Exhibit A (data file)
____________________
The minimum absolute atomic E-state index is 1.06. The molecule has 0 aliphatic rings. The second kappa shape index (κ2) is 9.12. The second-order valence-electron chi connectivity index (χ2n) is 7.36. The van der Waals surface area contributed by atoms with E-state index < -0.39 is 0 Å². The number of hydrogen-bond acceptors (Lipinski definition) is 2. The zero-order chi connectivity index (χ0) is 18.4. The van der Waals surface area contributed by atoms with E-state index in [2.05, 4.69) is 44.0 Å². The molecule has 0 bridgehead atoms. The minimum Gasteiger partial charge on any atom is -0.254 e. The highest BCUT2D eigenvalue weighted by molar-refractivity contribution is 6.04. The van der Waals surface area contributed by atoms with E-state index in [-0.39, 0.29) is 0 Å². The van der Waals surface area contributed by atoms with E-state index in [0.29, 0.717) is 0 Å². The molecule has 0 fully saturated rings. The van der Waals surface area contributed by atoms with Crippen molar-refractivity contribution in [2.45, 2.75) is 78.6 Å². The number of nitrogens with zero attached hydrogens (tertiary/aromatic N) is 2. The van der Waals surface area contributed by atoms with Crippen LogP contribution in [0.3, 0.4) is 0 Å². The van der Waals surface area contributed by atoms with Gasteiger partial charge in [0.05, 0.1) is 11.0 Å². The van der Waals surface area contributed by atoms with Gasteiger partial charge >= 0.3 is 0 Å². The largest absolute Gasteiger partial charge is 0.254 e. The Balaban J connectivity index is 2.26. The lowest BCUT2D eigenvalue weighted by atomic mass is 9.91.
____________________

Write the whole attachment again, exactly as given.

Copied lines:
The minimum absolute atomic E-state index is 1.06. The molecule has 0 aliphatic rings. The second kappa shape index (κ2) is 9.12. The second-order valence-electron chi connectivity index (χ2n) is 7.36. The van der Waals surface area contributed by atoms with E-state index < -0.39 is 0 Å². The number of hydrogen-bond acceptors (Lipinski definition) is 2. The zero-order chi connectivity index (χ0) is 18.4. The van der Waals surface area contributed by atoms with E-state index in [2.05, 4.69) is 44.0 Å². The molecule has 0 bridgehead atoms. The minimum Gasteiger partial charge on any atom is -0.254 e. The highest BCUT2D eigenvalue weighted by molar-refractivity contribution is 6.04. The van der Waals surface area contributed by atoms with E-state index in [-0.39, 0.29) is 0 Å². The van der Waals surface area contributed by atoms with E-state index in [0.29, 0.717) is 0 Å². The molecule has 0 fully saturated rings. The van der Waals surface area contributed by atoms with Crippen molar-refractivity contribution in [2.45, 2.75) is 78.6 Å². The number of nitrogens with zero attached hydrogens (tertiary/aromatic N) is 2. The van der Waals surface area contributed by atoms with Crippen LogP contribution in [0.3, 0.4) is 0 Å². The van der Waals surface area contributed by atoms with Gasteiger partial charge in [0.05, 0.1) is 11.0 Å². The van der Waals surface area contributed by atoms with Gasteiger partial charge >= 0.3 is 0 Å². The largest absolute Gasteiger partial charge is 0.254 e. The Balaban J connectivity index is 2.26. The lowest BCUT2D eigenvalue weighted by atomic mass is 9.91.